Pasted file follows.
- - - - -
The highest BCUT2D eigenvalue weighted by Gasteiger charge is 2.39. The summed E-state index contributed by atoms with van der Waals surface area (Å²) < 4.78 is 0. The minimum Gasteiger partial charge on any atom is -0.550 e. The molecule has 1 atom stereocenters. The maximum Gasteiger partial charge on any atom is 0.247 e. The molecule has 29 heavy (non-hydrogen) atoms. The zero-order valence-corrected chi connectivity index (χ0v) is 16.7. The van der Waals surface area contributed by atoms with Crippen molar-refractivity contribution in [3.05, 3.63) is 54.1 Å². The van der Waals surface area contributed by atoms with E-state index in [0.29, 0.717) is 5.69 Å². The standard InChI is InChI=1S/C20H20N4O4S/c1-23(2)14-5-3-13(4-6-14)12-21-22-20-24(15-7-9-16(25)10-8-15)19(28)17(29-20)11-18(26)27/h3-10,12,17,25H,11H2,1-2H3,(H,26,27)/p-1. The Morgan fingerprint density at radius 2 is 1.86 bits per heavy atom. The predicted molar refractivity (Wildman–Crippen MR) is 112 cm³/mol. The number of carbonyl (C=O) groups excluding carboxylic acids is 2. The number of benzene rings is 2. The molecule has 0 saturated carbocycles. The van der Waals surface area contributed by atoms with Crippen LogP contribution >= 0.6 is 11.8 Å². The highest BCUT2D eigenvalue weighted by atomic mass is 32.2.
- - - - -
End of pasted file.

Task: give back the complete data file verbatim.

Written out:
The highest BCUT2D eigenvalue weighted by Gasteiger charge is 2.39. The summed E-state index contributed by atoms with van der Waals surface area (Å²) < 4.78 is 0. The minimum Gasteiger partial charge on any atom is -0.550 e. The molecule has 1 atom stereocenters. The maximum Gasteiger partial charge on any atom is 0.247 e. The molecule has 29 heavy (non-hydrogen) atoms. The zero-order valence-corrected chi connectivity index (χ0v) is 16.7. The van der Waals surface area contributed by atoms with Crippen molar-refractivity contribution in [3.05, 3.63) is 54.1 Å². The van der Waals surface area contributed by atoms with E-state index in [0.29, 0.717) is 5.69 Å². The standard InChI is InChI=1S/C20H20N4O4S/c1-23(2)14-5-3-13(4-6-14)12-21-22-20-24(15-7-9-16(25)10-8-15)19(28)17(29-20)11-18(26)27/h3-10,12,17,25H,11H2,1-2H3,(H,26,27)/p-1. The Morgan fingerprint density at radius 2 is 1.86 bits per heavy atom. The predicted molar refractivity (Wildman–Crippen MR) is 112 cm³/mol. The number of carbonyl (C=O) groups excluding carboxylic acids is 2. The number of benzene rings is 2. The molecule has 0 saturated carbocycles. The van der Waals surface area contributed by atoms with Crippen LogP contribution >= 0.6 is 11.8 Å². The highest BCUT2D eigenvalue weighted by atomic mass is 32.2.